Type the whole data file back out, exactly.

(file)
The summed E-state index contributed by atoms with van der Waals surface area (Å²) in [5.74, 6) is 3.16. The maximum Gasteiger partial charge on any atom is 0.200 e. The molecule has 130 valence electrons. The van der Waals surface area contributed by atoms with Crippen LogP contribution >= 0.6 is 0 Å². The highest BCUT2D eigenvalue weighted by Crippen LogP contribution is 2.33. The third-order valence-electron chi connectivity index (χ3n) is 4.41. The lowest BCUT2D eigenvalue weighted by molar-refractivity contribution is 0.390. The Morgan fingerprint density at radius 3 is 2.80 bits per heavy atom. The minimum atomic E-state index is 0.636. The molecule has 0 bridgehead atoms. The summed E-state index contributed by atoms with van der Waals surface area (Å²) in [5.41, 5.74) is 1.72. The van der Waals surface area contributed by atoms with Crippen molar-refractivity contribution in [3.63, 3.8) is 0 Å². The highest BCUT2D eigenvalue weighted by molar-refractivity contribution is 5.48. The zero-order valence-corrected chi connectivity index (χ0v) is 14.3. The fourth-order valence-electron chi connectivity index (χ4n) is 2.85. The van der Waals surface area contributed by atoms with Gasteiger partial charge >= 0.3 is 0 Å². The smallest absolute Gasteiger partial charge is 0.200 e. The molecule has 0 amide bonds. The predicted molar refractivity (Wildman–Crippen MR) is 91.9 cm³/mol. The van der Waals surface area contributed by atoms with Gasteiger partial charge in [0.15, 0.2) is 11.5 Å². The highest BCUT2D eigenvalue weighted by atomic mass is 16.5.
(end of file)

The summed E-state index contributed by atoms with van der Waals surface area (Å²) in [5.74, 6) is 3.16. The maximum Gasteiger partial charge on any atom is 0.200 e. The molecule has 130 valence electrons. The van der Waals surface area contributed by atoms with Crippen LogP contribution >= 0.6 is 0 Å². The highest BCUT2D eigenvalue weighted by Crippen LogP contribution is 2.33. The third-order valence-electron chi connectivity index (χ3n) is 4.41. The lowest BCUT2D eigenvalue weighted by molar-refractivity contribution is 0.390. The Morgan fingerprint density at radius 3 is 2.80 bits per heavy atom. The minimum atomic E-state index is 0.636. The molecule has 0 bridgehead atoms. The summed E-state index contributed by atoms with van der Waals surface area (Å²) in [5.41, 5.74) is 1.72. The van der Waals surface area contributed by atoms with Crippen molar-refractivity contribution in [3.63, 3.8) is 0 Å². The highest BCUT2D eigenvalue weighted by molar-refractivity contribution is 5.48. The zero-order valence-corrected chi connectivity index (χ0v) is 14.3. The fourth-order valence-electron chi connectivity index (χ4n) is 2.85. The van der Waals surface area contributed by atoms with Gasteiger partial charge >= 0.3 is 0 Å². The smallest absolute Gasteiger partial charge is 0.200 e. The molecule has 0 amide bonds. The predicted molar refractivity (Wildman–Crippen MR) is 91.9 cm³/mol. The van der Waals surface area contributed by atoms with Gasteiger partial charge in [0.15, 0.2) is 11.5 Å². The highest BCUT2D eigenvalue weighted by atomic mass is 16.5.